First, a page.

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Overexpressing of a novel wheat prolyl aminopeptidase gene enhances zinc stress tolerance in transgenic Arabidopsis thaliana

Wang, Yuange, Liu, Huaihua, Wang, Shuping, Li, Hongjie, Xin, Qingguo
Plant cell, tissue, and organ culture 2015 v.121 no.2 pp. 489-499
Arabidopsis thaliana, abiotic stress, aminopeptidases, breeding, cold, complementary DNA, copper, crops, cytoplasm, drought, enzyme activity, gene expression regulation, gene overexpression, genes, genetically modified organisms, isoelectric point, metal tolerance, molecular weight, nucleotide sequences, photosynthesis, plant response, proline, quantitative polymerase chain reaction, reverse transcriptase polymerase chain reaction, roots, seedlings, stress tolerance, survival rate, wheat, zinc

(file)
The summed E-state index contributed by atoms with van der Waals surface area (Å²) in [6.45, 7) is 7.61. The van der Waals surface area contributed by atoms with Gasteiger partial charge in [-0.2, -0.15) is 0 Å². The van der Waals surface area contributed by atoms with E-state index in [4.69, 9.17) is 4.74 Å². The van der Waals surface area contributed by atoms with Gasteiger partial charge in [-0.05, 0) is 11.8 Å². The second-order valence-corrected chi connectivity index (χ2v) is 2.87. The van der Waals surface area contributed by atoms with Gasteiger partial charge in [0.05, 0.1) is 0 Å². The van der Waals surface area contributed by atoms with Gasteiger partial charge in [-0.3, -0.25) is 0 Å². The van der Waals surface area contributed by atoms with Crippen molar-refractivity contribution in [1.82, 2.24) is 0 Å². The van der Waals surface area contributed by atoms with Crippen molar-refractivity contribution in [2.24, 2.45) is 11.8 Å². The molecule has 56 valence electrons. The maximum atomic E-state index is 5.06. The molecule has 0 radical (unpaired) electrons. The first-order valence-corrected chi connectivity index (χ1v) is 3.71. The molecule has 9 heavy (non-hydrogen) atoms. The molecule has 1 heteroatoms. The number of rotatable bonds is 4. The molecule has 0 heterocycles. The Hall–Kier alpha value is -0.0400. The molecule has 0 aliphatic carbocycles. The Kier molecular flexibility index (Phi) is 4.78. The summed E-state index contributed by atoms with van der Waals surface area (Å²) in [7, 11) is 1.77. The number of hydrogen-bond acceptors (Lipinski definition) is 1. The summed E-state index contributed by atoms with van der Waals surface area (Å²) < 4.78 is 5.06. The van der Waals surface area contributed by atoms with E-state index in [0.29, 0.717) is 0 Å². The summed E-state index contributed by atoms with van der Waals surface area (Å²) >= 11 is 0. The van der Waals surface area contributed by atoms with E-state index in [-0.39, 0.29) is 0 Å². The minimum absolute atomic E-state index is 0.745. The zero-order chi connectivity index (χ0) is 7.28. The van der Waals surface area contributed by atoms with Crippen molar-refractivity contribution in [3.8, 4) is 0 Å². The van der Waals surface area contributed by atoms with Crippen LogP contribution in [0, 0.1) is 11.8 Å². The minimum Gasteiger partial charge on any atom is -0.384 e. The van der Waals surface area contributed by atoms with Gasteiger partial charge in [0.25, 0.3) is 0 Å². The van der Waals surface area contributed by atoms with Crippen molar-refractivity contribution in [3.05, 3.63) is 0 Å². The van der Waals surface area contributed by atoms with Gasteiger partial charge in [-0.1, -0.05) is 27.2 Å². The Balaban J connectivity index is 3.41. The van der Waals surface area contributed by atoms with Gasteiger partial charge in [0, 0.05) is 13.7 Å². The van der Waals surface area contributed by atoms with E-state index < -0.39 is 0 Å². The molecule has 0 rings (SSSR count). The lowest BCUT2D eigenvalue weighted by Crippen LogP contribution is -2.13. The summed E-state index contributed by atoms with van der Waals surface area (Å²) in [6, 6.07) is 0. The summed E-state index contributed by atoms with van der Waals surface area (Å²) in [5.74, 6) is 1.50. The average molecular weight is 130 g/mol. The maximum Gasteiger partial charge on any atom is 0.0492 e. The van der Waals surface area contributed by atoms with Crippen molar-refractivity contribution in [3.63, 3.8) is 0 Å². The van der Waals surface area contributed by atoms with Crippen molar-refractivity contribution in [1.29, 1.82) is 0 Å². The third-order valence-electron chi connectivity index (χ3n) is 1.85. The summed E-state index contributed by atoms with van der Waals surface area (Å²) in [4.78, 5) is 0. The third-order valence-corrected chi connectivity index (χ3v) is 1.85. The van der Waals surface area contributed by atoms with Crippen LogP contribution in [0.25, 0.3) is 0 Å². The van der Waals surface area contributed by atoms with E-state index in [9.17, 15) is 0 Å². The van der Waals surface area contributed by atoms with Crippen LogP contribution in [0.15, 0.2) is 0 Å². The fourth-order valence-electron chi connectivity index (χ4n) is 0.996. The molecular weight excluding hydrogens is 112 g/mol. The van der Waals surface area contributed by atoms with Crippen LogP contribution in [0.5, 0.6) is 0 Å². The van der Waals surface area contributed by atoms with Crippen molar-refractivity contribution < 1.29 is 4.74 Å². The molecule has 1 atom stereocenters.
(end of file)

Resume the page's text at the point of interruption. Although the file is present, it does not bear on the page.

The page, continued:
A common wheat cDNA encoding a prolyl aminopeptidase (PAP, EC was cloned by RT-PCR method and has been named as TaPAP1. The cDNA of TaPAP1 is 1,173 bp in length and encodes a predicted protein of 391 amino acids with a molecular mass and isoelectric point were 43.9 kDa and 7.94, respectively. Alignment of protein sequence indicated that TaPAP1 was evolutionarily conserved among other plants. Real-time PCR analysis revealed that TaPAP1 was predominantly expressed in seedling roots and up-regulated by various abiotic stresses, such as salt, drought, cold, copper and zinc. Compared to wild type plants, zinc-stressed TaPAP1 transgenic Arabidopsis displayed higher survival rate, the fresh weight, photosynthetic efficiency, proline levels, and PAP activity. Our results suggested that TaPAP1 controlled plant tolerance to zinc stress by means of improving the proline levels and PAP enzyme activity. Subcellular localization analysis showed that protein TaPAP1 is localized mainly in the cytoplasm. In conclusion, a novel cDNA sequence encoding wheat PAP gene was successfully obtained and the results showed that TaPAP1 is involved in the plant response to zinc stress, indicating a potential use in the transgenic breeding to improve heavy metal resistance in crop species.